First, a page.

That you do not have to like a person in order to learn from him/her/it. That loneliness is not a function of solitude. That it is possible to get so angry you really do see everything red. What a ‘Texas Catheter’ is. That some people really do steal—will steal things that are yours. That a lot of U.S. adults truly cannot read, not even a ROM hypertext phonics thing with HELP functions for every word. That cliquey alliance and exclusion and gossip can be forms of escape. That logical validity is not a guarantee of truth. That evil people never believe they are evil, but rather that everyone else is evil. That it is possible to learn valuable things from a stupid person. That it takes effort to pay attention to any one stimulus for more than a few seconds. That you can all of a sudden out of nowhere want to get high with your Substance so bad that you think you will surely die if you don’t, and but can just sit there with your hands writhing in your lap and face wet with craving, can want to get high but instead just sit there, wanting to but not, if that makes sense, and if you can gut it out and not hit the Substance during the craving the craving will eventually pass, it will go away—at least for a while. That it is statistically easier for low‐IQ people to kick an addiction than it is for high‐IQ people.
David Foster Wallace (Infinite Jest)
All the substances that are the main drugs of abuse today originate in natural plant products and have been known to human beings for thousands of years. Opium, the basis of heroin, is an extract of the Asian poppy Papaver somniferum. Four thousand years ago, the Sumerians and Egyptians were already familiar with its usefulness in treating pain and diarrhea and also with its powers to affect a person’s psychological state. Cocaine is an extract of the leaves of Erythroxyolon coca, a small tree that thrives on the eastern slopes of the Andes in western South America. Amazon Indians chewed coca long before the Conquest, as an antidote to fatigue and to reduce the need to eat on long, arduous mountain journeys. Coca was also venerated in spiritual practices: Native people called it the Divine Plant of the Incas. In what was probably the first ideological “War on Drugs” in the New World, the Spanish invaders denounced coca’s effects as a “delusion from the devil.” The hemp plant, from which marijuana is derived, first grew on the Indian subcontinent and was christened Cannabis sativa by the Swedish scientist Carl Linnaeus in 1753. It was also known to ancient Persians, Arabs and Chinese, and its earliest recorded pharmaceutical use appears in a Chinese compendium of medicine written nearly three thousand years ago. Stimulants derived from plants were also used by the ancient Chinese, for example in the treatment of nasal and bronchial congestion. Alcohol, produced by fermentation that depends on microscopic fungi, is such an indelible part of human history and joy making that in many traditions it is honoured as a gift from the gods. Contrary to its present reputation, it has also been viewed as a giver of wisdom. The Greek historian Herodotus tells of a tribe in the Near East whose council of elders would never sustain a decision they made when sober unless they also confirmed it under the influence of strong wine. Or, if they came up with something while intoxicated, they would also have to agree with themselves after sobering up. None of these substances could affect us unless they worked on natural processes in the human brain and made use of the brain’s innate chemical apparatus. Drugs influence and alter how we act and feel because they resemble the brain’s own natural chemicals. This likeness allows them to occupy receptor sites on our cells and interact with the brain’s intrinsic messenger systems. But why is the human brain so receptive to drugs of abuse? Nature couldn’t have taken millions of years to develop the incredibly intricate system of brain circuits, neurotransmitters and receptors that become involved in addiction just so people could get “high” to escape their troubles or have a wild time on a Saturday night. These circuits and systems, writes a leading neuroscientist and addiction researcher, Professor Jaak Panksepp, must “serve some critical purpose other than promoting the vigorous intake of highly purified chemical compounds recently developed by humans.” Addiction may not be a natural state, but the brain regions it subverts are part of our central machinery of survival.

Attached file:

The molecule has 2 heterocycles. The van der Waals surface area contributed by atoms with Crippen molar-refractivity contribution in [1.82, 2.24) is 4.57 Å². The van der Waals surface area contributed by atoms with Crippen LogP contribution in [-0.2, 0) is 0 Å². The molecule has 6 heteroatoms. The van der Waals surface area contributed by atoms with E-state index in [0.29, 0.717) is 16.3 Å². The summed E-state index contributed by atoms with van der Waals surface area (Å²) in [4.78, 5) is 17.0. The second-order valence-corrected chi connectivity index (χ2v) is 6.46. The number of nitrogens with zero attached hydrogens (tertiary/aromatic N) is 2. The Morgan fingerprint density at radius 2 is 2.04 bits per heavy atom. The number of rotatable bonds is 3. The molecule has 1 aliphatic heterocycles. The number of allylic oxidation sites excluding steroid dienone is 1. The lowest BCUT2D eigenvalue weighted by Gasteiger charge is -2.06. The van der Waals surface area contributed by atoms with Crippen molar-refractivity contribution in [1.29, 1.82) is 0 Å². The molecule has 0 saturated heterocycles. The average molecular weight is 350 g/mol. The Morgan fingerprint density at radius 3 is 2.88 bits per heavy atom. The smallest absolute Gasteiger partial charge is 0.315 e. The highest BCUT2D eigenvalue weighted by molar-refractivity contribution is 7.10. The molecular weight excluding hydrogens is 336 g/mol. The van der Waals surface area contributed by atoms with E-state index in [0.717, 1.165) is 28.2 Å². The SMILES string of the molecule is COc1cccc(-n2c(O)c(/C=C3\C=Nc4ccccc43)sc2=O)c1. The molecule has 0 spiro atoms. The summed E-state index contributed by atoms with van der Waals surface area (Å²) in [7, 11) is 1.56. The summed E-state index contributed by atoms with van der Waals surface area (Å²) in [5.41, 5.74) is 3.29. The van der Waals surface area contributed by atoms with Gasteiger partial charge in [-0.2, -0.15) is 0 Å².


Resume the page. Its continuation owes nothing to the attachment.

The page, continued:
Gabor Maté (In the Realm of Hungry Ghosts: Close Encounters with Addiction)
To grasp the significance of these numbers, we should note that for most disadvantaged groups today “the criminal justice system increasingly is the main provider of health care, substance abuse treatment, mental health services, job training, education, and other critical social and economic supports. . . .”[31]
Mark Lewis Taylor (The Executed God: The Way of the Cross in Lockdown America)